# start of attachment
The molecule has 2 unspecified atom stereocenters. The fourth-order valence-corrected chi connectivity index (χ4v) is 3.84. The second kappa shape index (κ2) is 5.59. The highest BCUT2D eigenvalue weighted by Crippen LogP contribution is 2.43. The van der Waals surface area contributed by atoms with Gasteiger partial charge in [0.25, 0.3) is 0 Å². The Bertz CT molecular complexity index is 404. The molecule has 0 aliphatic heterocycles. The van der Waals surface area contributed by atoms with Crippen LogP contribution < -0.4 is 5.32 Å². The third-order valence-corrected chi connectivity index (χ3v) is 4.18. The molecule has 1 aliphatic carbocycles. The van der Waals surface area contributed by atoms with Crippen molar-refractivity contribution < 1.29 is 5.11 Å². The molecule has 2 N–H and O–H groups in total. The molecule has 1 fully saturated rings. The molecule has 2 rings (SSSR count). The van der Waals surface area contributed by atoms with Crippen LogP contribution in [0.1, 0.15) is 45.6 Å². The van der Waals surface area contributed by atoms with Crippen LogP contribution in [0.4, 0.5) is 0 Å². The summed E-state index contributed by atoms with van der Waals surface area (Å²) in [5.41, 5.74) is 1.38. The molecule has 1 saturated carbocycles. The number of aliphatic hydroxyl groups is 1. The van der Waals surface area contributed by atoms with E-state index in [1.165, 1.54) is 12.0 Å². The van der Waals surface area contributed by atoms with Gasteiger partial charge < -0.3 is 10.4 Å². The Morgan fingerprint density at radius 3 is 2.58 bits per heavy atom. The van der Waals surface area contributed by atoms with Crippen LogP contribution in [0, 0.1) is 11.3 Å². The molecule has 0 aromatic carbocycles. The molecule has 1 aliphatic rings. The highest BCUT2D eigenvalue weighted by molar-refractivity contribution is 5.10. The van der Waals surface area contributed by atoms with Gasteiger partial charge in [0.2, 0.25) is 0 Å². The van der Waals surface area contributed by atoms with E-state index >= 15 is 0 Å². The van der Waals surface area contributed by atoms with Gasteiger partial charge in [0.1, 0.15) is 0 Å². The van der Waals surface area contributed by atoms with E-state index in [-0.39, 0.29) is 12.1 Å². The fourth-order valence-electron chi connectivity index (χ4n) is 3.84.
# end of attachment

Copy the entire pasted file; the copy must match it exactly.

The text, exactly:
The molecule has 2 unspecified atom stereocenters. The fourth-order valence-corrected chi connectivity index (χ4v) is 3.84. The second kappa shape index (κ2) is 5.59. The highest BCUT2D eigenvalue weighted by Crippen LogP contribution is 2.43. The van der Waals surface area contributed by atoms with Gasteiger partial charge in [0.25, 0.3) is 0 Å². The Bertz CT molecular complexity index is 404. The molecule has 0 aliphatic heterocycles. The van der Waals surface area contributed by atoms with Crippen LogP contribution < -0.4 is 5.32 Å². The third-order valence-corrected chi connectivity index (χ3v) is 4.18. The molecule has 1 aliphatic carbocycles. The van der Waals surface area contributed by atoms with Crippen molar-refractivity contribution < 1.29 is 5.11 Å². The molecule has 2 N–H and O–H groups in total. The molecule has 1 fully saturated rings. The molecule has 2 rings (SSSR count). The van der Waals surface area contributed by atoms with Crippen LogP contribution in [0.1, 0.15) is 45.6 Å². The van der Waals surface area contributed by atoms with Crippen LogP contribution in [0.4, 0.5) is 0 Å². The summed E-state index contributed by atoms with van der Waals surface area (Å²) in [5.41, 5.74) is 1.38. The molecule has 1 saturated carbocycles. The number of aliphatic hydroxyl groups is 1. The van der Waals surface area contributed by atoms with E-state index in [1.165, 1.54) is 12.0 Å². The van der Waals surface area contributed by atoms with Gasteiger partial charge < -0.3 is 10.4 Å². The Morgan fingerprint density at radius 3 is 2.58 bits per heavy atom. The van der Waals surface area contributed by atoms with Crippen LogP contribution in [0, 0.1) is 11.3 Å². The molecule has 0 aromatic carbocycles. The molecule has 1 aliphatic rings. The highest BCUT2D eigenvalue weighted by molar-refractivity contribution is 5.10. The van der Waals surface area contributed by atoms with Gasteiger partial charge in [0.2, 0.25) is 0 Å². The van der Waals surface area contributed by atoms with E-state index >= 15 is 0 Å². The van der Waals surface area contributed by atoms with Gasteiger partial charge in [0.1, 0.15) is 0 Å². The van der Waals surface area contributed by atoms with E-state index in [-0.39, 0.29) is 12.1 Å². The fourth-order valence-electron chi connectivity index (χ4n) is 3.84.